Insurers Launch 'Green' Policies That Let Homeowners Rebuild to Eco-Friendly Standards
NEW YORK (AP) -- Sean Walsh returned to his mother's San Diego home after the October wildfires to find it charred to its foundation. He says he plans to help her rebuild the trilevel, five-bedroom abode -- happily used to host 19 grandkids -- exactly as it was, only greener.
Two major insurers are launching "green" insurance programs that will let homeowners reconstruct their property with more environmentally friendly building materials, appliances and landscaping, even if it costs more than the replacement value stated in the policy.
One major insurer, Fireman's Fund, is launching its "green" insurance program in Southern California at no extra charge to its clients who were hurt by a dozen wildfires that killed seven people and destroyed nearly 2,200 homes in October. And Lexington Insurance Co. is testing a new "green" policy in a handful of East Coast states.
Both programs are expected to be launched nationwide in 2008.
"It ties back into our view about climate change," said Scott Steinmetz, Fireman's director for personal insurance and catastrophe management.
Spurring clients to rebuild to greener standards is an insurer's hedge against climate change, and the worse and more frequent natural disasters that could be brought on by warming global temperatures, Steinmetz said.
So-called green insurance products are also a way for insurers to hook a consumer market that has grown increasingly conscious of environmental issues. The budding residential green building market is forecast to grow to $40 billion to $50 billion by 2010 from $7.4 billion today, according to a construction report by McGraw-Hill Cos.
"This has emerged as a new way to attract and retain customers," said David Valzania, vice president of personal lines at Lexington, a unit of American International Group Inc. "We're seizing on what we see as a significantly growing green movement."
Sean Walsh's mother, Patricia, has a policy from Fireman's Insurance, and Sean says he plans to use the green upgrade program to make the new home more environmentally sound, with a particular focus on fire safety. Patricia Walsh's $2.3 million home, which she and her late husband John, bought two years ago, was built in the 1980s and remodeled in 2000.
It had some fire-retardant materials in it, Walsh said. "The unfortunate part was that this fire was so hot and so fast."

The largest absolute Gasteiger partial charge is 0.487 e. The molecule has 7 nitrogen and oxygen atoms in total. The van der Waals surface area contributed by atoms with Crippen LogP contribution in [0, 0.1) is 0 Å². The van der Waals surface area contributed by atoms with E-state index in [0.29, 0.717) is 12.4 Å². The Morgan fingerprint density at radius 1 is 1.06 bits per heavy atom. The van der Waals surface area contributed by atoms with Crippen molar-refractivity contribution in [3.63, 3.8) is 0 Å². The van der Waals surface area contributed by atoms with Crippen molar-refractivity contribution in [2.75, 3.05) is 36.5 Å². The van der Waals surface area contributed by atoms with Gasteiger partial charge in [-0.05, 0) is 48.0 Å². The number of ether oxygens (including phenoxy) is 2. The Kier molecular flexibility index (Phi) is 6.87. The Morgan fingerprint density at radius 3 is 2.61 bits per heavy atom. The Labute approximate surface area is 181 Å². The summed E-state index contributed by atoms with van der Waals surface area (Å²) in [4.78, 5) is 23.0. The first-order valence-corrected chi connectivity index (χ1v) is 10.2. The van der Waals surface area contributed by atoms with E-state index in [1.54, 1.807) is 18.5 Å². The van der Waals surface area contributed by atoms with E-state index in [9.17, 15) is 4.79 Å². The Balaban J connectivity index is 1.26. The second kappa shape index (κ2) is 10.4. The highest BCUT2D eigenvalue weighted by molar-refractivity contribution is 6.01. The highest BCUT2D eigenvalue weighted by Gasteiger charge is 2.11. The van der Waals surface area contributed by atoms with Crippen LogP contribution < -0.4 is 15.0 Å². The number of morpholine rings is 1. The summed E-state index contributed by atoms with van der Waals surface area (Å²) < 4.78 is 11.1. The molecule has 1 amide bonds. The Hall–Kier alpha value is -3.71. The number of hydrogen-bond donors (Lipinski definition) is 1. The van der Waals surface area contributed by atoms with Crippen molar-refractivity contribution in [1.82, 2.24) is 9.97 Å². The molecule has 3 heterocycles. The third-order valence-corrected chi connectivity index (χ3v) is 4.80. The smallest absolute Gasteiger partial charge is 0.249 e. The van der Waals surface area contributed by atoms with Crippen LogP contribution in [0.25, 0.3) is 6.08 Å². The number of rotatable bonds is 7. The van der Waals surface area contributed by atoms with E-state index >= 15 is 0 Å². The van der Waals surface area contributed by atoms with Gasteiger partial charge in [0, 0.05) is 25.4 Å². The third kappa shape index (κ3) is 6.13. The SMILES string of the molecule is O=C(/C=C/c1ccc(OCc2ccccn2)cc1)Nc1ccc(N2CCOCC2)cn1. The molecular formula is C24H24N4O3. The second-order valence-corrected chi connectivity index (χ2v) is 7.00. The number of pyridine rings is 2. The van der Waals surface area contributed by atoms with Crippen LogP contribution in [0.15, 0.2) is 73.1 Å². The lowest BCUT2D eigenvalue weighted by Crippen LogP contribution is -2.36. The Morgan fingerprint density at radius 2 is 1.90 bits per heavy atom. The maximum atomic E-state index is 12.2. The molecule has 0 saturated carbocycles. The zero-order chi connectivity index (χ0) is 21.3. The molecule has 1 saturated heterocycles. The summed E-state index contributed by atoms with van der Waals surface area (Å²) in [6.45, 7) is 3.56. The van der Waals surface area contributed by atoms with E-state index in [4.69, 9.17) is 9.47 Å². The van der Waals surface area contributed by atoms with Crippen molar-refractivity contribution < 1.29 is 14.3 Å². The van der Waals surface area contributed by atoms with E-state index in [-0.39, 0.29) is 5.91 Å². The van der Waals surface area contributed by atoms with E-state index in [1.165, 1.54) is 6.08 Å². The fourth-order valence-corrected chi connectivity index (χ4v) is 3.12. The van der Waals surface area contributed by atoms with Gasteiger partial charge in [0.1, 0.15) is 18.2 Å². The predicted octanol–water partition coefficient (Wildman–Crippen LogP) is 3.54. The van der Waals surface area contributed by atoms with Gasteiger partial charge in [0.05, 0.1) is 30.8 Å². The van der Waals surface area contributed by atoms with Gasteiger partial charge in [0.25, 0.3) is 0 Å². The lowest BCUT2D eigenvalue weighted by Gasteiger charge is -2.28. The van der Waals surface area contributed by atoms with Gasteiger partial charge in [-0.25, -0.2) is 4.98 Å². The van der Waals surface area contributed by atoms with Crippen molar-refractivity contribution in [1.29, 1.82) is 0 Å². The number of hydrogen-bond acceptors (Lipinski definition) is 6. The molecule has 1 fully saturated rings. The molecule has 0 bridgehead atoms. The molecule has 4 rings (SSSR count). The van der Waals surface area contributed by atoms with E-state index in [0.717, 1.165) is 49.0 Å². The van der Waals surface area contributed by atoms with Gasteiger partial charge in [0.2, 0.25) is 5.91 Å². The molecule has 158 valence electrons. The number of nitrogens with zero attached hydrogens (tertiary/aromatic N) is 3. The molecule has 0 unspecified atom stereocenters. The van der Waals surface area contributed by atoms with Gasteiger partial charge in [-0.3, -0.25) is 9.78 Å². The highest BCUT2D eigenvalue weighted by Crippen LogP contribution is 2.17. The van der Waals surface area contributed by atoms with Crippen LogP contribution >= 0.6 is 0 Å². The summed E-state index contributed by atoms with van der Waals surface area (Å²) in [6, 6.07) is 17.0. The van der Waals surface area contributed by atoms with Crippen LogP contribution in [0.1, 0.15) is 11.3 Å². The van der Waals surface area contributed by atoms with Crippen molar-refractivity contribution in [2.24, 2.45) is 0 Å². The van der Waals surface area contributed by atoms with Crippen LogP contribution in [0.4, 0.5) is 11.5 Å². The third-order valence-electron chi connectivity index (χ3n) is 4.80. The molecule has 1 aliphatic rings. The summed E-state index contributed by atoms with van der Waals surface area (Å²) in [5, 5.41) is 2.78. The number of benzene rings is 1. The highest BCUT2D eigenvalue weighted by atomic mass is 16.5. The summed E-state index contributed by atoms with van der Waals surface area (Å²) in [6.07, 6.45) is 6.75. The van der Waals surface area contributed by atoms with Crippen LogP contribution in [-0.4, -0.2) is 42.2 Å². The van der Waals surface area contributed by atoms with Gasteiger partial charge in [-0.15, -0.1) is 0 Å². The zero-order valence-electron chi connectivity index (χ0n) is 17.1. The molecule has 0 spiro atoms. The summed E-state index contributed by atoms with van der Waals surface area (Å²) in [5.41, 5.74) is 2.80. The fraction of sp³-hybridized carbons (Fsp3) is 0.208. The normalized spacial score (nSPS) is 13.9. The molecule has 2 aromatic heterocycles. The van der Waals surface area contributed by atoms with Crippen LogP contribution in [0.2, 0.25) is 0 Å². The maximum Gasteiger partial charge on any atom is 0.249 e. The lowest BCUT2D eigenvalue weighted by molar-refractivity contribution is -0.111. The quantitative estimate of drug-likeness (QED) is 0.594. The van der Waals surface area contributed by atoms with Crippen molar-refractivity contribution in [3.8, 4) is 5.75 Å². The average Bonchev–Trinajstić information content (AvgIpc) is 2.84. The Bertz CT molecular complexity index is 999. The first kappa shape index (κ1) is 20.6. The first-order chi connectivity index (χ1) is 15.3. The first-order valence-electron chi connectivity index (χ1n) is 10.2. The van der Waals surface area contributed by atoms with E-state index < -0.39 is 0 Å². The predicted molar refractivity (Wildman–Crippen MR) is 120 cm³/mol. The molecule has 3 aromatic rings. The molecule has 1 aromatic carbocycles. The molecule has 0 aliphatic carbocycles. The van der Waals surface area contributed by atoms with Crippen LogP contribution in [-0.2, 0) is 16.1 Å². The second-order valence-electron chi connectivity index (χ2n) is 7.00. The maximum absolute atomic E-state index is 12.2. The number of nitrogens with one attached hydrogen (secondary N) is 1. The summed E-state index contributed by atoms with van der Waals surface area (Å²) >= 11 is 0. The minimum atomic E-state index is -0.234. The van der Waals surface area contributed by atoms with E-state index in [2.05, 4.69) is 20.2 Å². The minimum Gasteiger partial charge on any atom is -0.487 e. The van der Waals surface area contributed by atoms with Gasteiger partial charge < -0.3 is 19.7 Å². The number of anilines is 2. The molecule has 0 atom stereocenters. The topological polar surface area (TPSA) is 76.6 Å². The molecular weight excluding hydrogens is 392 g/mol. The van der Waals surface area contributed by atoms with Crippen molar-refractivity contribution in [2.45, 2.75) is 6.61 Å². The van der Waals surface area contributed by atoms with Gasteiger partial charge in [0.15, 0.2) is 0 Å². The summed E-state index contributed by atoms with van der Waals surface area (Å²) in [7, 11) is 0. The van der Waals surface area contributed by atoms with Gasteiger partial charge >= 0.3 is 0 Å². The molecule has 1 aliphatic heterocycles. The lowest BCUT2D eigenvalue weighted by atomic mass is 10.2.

The new home will likely be built with wood framing that is forest stewardship-certified, which means it has been grown and harvested sustainably. The house will be outfitted with more efficient plumbing fixtures and solar paneling -- ways to save utility costs and resources in water- and energy-strapped Southern California.
"My parents had looked at going solar, even before this happened," Walsh said. "We had a lot of problems with rolling blackouts. It's expensive to do, but it does pay for itself.
"When your house is that big, your electric bill is a big cost, your water bill is a huge cost," he said. "It's a huge savings down the road."
Fireman's is offering other types of green upgrades, as well, including paying for less chemical-heavy paints and carpeting, flooring made from eco-friendly bamboo and energy-efficient appliances, heating and cooling systems -- even if those upgrades cost more.
Fireman's Chief Underwriting Officer Don Soss estimates greener appliances and building materials will cost his company 15 percent to 30 percent more than conventional products, depending on the market. The company's green upgrade program will be free to its California clients affected by the fire, pending approval by state regulators.
Fireman's, which belongs to Germany's Allianz SE, plans to roll out a similar product nationwide in the U.S. early next year, at an as yet undecided additional cost.
Lexington expects to sell its "Upgrade to Green Residential" policy at a 2 percent to 3 percent premium to its basic homeowner policy.
Typically, insurers only pay damages to make clients whole again -- not to improve their position, said Valzania. "This is taking it quite a bit further."
Although green products may be sold initially at a premium in some areas, in the future, homeowners who build to greener standards may be seen as lower risks and could be rewarded with insurance discounts or credits. That's already happening on the commercial building side and in auto insurance, where insurers in some states are offering breaks to hybrid-car drivers.
"Some insurers perceive a 'halo effect' in which adopters of climate-change mitigation technologies are viewed as low-risk customers," according to a report by the nonprofit research group Ceres, called "Insurer Responses to Climate Change." Ceres directs the Investor Network on Climate Risk, a group of 60 institutional investors that collectively manage more than $4 trillion in assets.
Such a halo hasn't happened yet in residential green insurance because the market is still too new, say insurers.
In the woods outside Aspen, Colo., Barbara Reese built a house of renewable straw bale, powered entirely by solar energy. The lime plaster-covered straw provides insulation, a substitute for conventional fiberglass. Solar panels and a back-up generator provide electricity, since Reese isn't plugged into the local grid.
Reese's building methods were unconventional, but the home was constructed with insurance risk in mind, said Michelle Johnson, a Neil-Garing Insurance Agency broker who helped get Reese's home insured by AIG's private client group. The private client group, which caters to wealthy individuals, has always been more willing to insure different homes.
"I built the home and built it off grid because I wanted to be kinder to Mother Nature," Reese said. "I wanted to live my life in accordance with my beliefs."